(Last Updated on : 22/10/2014)
Diwali, Indian Festival
, is one of the grandest festivals celebrated across the world which means 'row of lights'. It is celebrated in the month of October or November with great enthusiasm and zeal. Hindus all over India celebrate Diwali whole heartedly. Lighting up the entire house with earthenware lamps, decorating it, making rangolis outside the porch of the house, shopping for new clothes, bursting crackers, distributing sweets are the spirits tagged to Diwali. To add to the festival, fairs are also held throughout India. According to the Hindu calendar
, it is celebrated in the last days of Ashvina and at the beginning of Kartika, exactly twenty days after Dussehra
Origin of Diwali
There are a few popular legends associated with Diwali and different parts of India have their versions to explain. Some believe that it is celebrated as the marriage ceremony of Goddess Lakshmi
with Lord Vishnu
. In West Bengal
, the festival is dedicated to the worship of Goddess Kali
, the goddess of strength. Myth has it that Lord Krishna
assassinated the demon king Narakasura
and rescued 16,000 women from his captivity; hence Diwali is celebrated as a victory festival. Mahabharata
tells that it was a Kartik Amavashya when the Pandavas
appeared from their 12 years of banishment, as a result of their defeat in the hands of the Kauravas
at the game of dice. The subjects who loved the Pandavas celebrated the day by lighting earthen lamps. According to the epic Ramayana
, it was the new moon day of Kartik when Lord Rama
, Ma Sita
returned to Ayodhya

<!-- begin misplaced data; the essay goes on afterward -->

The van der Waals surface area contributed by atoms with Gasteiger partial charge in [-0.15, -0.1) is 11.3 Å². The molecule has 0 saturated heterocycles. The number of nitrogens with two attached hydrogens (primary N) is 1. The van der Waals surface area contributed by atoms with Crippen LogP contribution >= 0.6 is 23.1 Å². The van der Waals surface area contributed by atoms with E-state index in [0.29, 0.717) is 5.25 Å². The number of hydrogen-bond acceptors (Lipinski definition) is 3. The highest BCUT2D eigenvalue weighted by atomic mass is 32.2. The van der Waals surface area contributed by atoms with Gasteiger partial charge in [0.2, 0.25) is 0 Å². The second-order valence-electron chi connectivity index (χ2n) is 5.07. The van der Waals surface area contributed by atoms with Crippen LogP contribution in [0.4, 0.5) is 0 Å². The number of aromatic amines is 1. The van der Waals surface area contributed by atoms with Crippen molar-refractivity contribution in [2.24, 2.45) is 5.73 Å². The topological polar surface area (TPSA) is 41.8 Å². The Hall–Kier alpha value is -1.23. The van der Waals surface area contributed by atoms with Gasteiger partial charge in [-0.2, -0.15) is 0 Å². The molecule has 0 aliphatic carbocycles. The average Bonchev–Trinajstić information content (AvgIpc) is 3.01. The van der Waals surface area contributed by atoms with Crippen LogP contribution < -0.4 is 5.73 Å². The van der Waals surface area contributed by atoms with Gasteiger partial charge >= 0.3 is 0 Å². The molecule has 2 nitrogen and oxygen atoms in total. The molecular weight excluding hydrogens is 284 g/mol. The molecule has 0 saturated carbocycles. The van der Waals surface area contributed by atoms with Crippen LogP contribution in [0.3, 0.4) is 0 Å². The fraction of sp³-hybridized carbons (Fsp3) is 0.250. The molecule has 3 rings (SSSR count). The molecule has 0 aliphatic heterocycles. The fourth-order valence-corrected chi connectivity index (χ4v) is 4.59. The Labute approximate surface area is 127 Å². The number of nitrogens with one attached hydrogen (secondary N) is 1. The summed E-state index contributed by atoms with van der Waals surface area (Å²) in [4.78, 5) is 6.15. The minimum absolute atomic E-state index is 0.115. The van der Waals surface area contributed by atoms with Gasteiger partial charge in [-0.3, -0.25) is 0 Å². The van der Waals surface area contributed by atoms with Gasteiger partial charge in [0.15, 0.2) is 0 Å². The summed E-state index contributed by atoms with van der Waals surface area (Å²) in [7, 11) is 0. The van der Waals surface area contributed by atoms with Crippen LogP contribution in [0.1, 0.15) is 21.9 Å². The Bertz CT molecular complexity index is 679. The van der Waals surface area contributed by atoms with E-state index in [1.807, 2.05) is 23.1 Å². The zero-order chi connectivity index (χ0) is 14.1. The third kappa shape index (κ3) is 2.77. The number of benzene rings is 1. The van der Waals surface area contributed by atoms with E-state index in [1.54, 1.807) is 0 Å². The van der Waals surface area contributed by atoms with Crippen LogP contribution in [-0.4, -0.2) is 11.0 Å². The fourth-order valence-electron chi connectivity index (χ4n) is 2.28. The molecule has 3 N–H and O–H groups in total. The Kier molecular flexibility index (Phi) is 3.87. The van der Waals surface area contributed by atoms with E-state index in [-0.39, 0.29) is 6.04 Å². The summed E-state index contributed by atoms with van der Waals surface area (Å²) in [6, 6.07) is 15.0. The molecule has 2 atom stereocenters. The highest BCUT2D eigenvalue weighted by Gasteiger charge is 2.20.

after vanquishing Ravana
and conquering Lanka. The citizens of Ayodhya decorated the entire city with the earthen lamps and illuminated it like never before. In Jainism
, Diwali or Deepawali is celebrated to mark the great event of Lord Mahavira
attaining the eternal bliss of nirvana
. Diwali is a composite festival, which includes other small festivals as well. Each of these festivals has different legends
, sagas and myths associated with it.
1st Day - Dhanteras
The first day of Diwali is known as Dhanteras (Dhan means "wealth" and Teras means 13th day). According to a legend, a sixteen year old son of King Hima was destined to die by snakebite on the fourth day of his marriage. Thus, on the fourth day, his young wife laid all the ornaments and numerous gold and silver coins in a big heap at the entrance of her husband's room and lighted innumerable lamps all over the place. When Yama
, the god of Death, arrived there in the guise of a Serpent, he was blinded by the dazzle of brilliant lights and he could not enter the Prince's chamber. So, he climbed on top of the heap and sat there the whole night listening to the melodious songs which the young wife was singing to keep his husband awake, and went away quietly in the morning. Hence this day is celebrated as Dhanteras and on this day some precious metal, be it a gold jewellery or utensil, is purchased as a sign of good luck. Lakshmi Puja is also celebrated in the evening and earthen lamps are lit to drive away evil spirits.
2nd Day - Naraka Chaturdashi
Myths say that on this day the demon Naraka was defeated and vanquished by divine Lord Krishna. This day thus symbolizes the victory of Lord Krishna and is celebrated with fireworks and lights. There is another legend which says that Bali
, an unjust king, was pushed into the Patallok (underground) by Lord Vishnu in disguise of Vamana
, the Brahmin
dwarf. King Bali, though being the king of the demons, was generous enough to let himself pushed and thus Lord Vishnu
gave him the lamp of knowledge. He was allowed to return to earth once a year to light millions of lamps to drive away the darkness and ignorance and spread the light of love and wisdom. In West Bengal
it is believed that on this day Goddess Kali killed the wicked demon Raktavija
. In South India, the legends have it that Narasimha, the fourth incarnation of Lord Vishnu
(half man half lion), killed the demon king Hiranyakashipu
with his claws on the threshold of his palace, just before daybreak, hence steering clear of the boundaries of the boon given to the king by Lord Brahma